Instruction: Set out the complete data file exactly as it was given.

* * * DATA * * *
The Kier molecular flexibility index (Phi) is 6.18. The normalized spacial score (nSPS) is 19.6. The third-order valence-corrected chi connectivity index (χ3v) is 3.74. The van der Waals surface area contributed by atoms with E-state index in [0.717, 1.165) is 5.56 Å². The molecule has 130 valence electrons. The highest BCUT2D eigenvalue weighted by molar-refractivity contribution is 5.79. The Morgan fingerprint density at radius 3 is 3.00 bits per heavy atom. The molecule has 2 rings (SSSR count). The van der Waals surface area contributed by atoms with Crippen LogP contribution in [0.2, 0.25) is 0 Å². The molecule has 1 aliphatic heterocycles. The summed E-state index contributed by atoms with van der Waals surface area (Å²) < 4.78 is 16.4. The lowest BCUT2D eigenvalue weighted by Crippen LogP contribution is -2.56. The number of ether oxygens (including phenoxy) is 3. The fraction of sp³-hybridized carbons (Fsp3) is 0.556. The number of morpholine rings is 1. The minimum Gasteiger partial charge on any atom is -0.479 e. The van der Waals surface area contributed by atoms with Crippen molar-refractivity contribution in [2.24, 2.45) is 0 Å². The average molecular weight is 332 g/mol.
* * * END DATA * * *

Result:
The Kier molecular flexibility index (Phi) is 6.18. The normalized spacial score (nSPS) is 19.6. The third-order valence-corrected chi connectivity index (χ3v) is 3.74. The van der Waals surface area contributed by atoms with E-state index in [0.717, 1.165) is 5.56 Å². The molecule has 130 valence electrons. The highest BCUT2D eigenvalue weighted by molar-refractivity contribution is 5.79. The Morgan fingerprint density at radius 3 is 3.00 bits per heavy atom. The molecule has 2 rings (SSSR count). The van der Waals surface area contributed by atoms with Crippen LogP contribution in [0.2, 0.25) is 0 Å². The molecule has 1 aliphatic heterocycles. The summed E-state index contributed by atoms with van der Waals surface area (Å²) < 4.78 is 16.4. The lowest BCUT2D eigenvalue weighted by Crippen LogP contribution is -2.56. The number of ether oxygens (including phenoxy) is 3. The fraction of sp³-hybridized carbons (Fsp3) is 0.556. The number of morpholine rings is 1. The minimum Gasteiger partial charge on any atom is -0.479 e. The van der Waals surface area contributed by atoms with Crippen molar-refractivity contribution in [2.24, 2.45) is 0 Å². The average molecular weight is 332 g/mol.